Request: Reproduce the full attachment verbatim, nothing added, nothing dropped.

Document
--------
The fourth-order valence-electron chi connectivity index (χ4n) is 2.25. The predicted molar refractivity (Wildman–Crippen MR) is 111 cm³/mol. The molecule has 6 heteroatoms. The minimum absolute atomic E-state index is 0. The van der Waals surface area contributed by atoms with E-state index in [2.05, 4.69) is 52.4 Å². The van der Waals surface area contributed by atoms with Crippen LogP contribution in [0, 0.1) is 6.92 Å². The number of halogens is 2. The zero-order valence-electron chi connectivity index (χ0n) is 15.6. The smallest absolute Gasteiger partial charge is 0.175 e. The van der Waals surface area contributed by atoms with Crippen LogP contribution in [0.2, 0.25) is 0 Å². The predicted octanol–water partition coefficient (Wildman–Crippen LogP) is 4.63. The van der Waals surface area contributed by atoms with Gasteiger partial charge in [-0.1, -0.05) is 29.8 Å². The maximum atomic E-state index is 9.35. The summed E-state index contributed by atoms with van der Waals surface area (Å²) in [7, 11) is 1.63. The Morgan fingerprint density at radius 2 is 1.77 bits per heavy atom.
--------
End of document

The fourth-order valence-electron chi connectivity index (χ4n) is 2.25. The predicted molar refractivity (Wildman–Crippen MR) is 111 cm³/mol. The molecule has 6 heteroatoms. The minimum absolute atomic E-state index is 0. The van der Waals surface area contributed by atoms with E-state index in [2.05, 4.69) is 52.4 Å². The van der Waals surface area contributed by atoms with Crippen LogP contribution in [0, 0.1) is 6.92 Å². The number of halogens is 2. The zero-order valence-electron chi connectivity index (χ0n) is 15.6. The smallest absolute Gasteiger partial charge is 0.175 e. The van der Waals surface area contributed by atoms with Crippen LogP contribution in [0.2, 0.25) is 0 Å². The predicted octanol–water partition coefficient (Wildman–Crippen LogP) is 4.63. The van der Waals surface area contributed by atoms with Gasteiger partial charge in [-0.1, -0.05) is 29.8 Å². The maximum atomic E-state index is 9.35. The summed E-state index contributed by atoms with van der Waals surface area (Å²) in [7, 11) is 1.63. The Morgan fingerprint density at radius 2 is 1.77 bits per heavy atom.